"Cow Calf Corner" published electronically by Dr. Peel and Dr. Glenn Selk.
This week Dr. Peel speculates on the current situation of the U.S.
beef and cattle trade.
"The latest beef and cattle trade data shows a mixed bag of
global market impacts. Total beef exports were down 5.3 percent in
April compared to last year. This follows year over year increases in
January and March and leaves the year to date total through April 0.4
percent below the same period in 2015. Exports to two major U.S. beef
markets, Japan and Hong Kong, were both down compared to last year
after increasing earlier in the year. April exports to Japan dropped
10.9 percent year over year and exports to Hong Kong decreased by
36.9 percent compared to last year. This leaves year to date beef
exports to Japan up a scant 0.6 percent while exports to Hong Kong
are down 2.3 percent for the first four months of the year. Beef
exports to South Korea were down fractionally in April but are still
up 12.2 percent for the year to date compared to last year. South
Korea was the only major beef export market to show year over year
increases in 2015. Exports to Canada continued year over year
decreases in April, down 6.8 percent compared to one year earlier and
down 8.2 percent for the year to date compared to last year. In
better news, beef exports to Mexico have improved the last two months
after being down in January and February. April beef exports to
Mexico were up 32.9 percent year over year with the year to date
total now down 0.9 percent from last year.
"Beef imports are also a mixed bag, though generally positive
with total April beef imports down 21.2 percent from one year ago.
Year to date beef imports are down 12.8 percent from 2015. Decreased
beef imports are led by sharp reductions in imports from Australia
and New Zealand. Imports of Australian beef were down 41.9 percent in
April compared to last year and year to date imports are down 21.7
percent. Beef imports from New Zealand were down 29.6 percent in
April and are down 21.7 percent so far this year. In contrast, beef
imports from Mexico continue to grow and were up 7.5 percent year
over year in April and are up 11 percent in the first four months of
2016. Imports of Canadian beef were up 13.1 percent in April and are
up 8.0 percent for the year to date.
here to read Dr. Peel's full cattle industry analysis.
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Klair Hartzold Named 2016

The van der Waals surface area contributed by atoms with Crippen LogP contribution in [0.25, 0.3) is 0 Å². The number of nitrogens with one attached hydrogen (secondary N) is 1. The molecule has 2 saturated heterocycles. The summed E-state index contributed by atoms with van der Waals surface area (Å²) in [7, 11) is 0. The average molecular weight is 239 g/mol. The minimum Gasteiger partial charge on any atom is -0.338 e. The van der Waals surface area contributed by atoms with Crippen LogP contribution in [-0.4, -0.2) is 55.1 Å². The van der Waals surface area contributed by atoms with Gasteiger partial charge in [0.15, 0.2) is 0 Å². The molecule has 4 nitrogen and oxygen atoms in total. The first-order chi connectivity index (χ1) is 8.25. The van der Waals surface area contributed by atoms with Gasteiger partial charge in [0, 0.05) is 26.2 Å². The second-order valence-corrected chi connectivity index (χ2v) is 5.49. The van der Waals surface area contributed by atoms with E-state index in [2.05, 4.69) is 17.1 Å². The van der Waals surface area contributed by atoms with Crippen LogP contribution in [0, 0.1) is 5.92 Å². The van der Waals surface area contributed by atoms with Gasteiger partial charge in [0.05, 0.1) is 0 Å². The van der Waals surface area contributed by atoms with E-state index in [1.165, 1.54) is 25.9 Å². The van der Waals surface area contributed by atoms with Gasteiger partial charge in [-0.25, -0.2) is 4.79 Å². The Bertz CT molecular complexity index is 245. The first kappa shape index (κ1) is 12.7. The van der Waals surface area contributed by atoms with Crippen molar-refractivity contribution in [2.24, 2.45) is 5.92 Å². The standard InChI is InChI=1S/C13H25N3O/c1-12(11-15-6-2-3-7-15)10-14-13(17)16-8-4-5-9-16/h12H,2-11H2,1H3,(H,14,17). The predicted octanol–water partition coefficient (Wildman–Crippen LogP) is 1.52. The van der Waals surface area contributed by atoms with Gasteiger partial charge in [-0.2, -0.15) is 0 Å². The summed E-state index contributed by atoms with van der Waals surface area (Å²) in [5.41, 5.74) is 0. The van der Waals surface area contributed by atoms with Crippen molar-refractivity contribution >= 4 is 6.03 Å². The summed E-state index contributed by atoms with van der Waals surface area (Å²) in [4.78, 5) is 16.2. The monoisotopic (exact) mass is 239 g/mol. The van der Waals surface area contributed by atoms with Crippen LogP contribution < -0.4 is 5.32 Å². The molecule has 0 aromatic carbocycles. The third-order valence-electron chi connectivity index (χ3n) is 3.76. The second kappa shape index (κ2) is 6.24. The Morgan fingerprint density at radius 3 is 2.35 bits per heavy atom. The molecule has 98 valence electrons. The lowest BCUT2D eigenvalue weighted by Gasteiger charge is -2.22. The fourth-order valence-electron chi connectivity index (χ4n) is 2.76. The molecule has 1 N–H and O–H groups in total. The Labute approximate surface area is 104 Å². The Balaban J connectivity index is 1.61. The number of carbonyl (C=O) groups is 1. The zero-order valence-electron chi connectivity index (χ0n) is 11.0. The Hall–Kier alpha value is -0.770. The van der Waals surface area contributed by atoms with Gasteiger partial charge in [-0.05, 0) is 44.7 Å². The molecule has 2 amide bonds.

Hartzold didn't grow up in the beef
industry, but working on several cattle operations led this Oklahoma
State University senior to love the livestock business. Hartzold was
recently named the 2016 Oklahoma Beef Ambassador during the Oklahoma
Junior Cattlemen's Preview Show in Chickasha.
The Illinois native was actually raised on a row crop farm. She began
working on a family friend's Red Angus ranch four years ago and has
since had two internships with other producers.
"Cattle have a lot more personality than corn and
soybeans," Hartzold says with a laugh.
The Oklahoma Beef Ambassador contest was sponsored by AT&T and
the Oklahoma Beef Council and was hosted by the Oklahoma CattleWomen,
Inc. During the competition, contestants participated in a mock media
interview and were asked how to best respond to consumers who are concerned
about how cattle are raised.
"As producer, we're also consumers as well, so the beef that we
are producing, we are also feeding to our family," Hartzold
said. "So in order to producer something that we would want to
have our family consume, it's going to have to be produced in a
humane and intelligent manner."
A mock consumer promotion event was also part of the competition.
Contestants were judged on their ability to perform in the field
while educating consumers and positively representing the beef industry.
"As producers, everyday we need to be advocating," Hartzold
says. "Whether it's through social media, utilizing local
resources to help consumer see the practices that we're utilizing to
produce beef and get it to their table."
As the senior division winner, Hartzold will work with the Oklahoma
CattleWomen this year as they interact with consumers and promote
beef across the state.
Two other titles were awarded during the contest. The junior division
winner was Parker
Terrell, of Prague, and the novice winner was Kaden Hartin,
to Hartzold talk more about the importance of promoting the beef
industry during the latest Beef Buzz. You can also find a link to
more photos from the event here.
Tyson Names New President
as They Hope to Enhance Branded Profitability
Tyson Foods, Inc. announced Monday that its board of
directors has promoted Tom
Hayes to the position of president. Formerly chief
commercial officer of Tyson Foods, Hayes will work directly with Donnie Smith,
who will continue as the company's chief executive officer.
Prior to his role as chief commercial officer, Hayes
was president of food service at Tyson Foods. Previously, Hayes
served as chief supply chain officer for The Hillshire Brands
Company, responsible for operations including procurement,
manufacturing, food safety and quality, engineering, and logistics.
In his new role, Hayes will lead Tyson Foods' transition reflecting
the company's strategic focus on its hybrid model of branded prepared
foods and fresh meats. Hayes will be based in Springdale, Ark.
You can read the complete news release from Tyson by clicking
here- Hayes offered a clue of what he sees as the future of Tyson
in his statement in the release- saying it is his desire to
"help our company become a global leader in protein-centric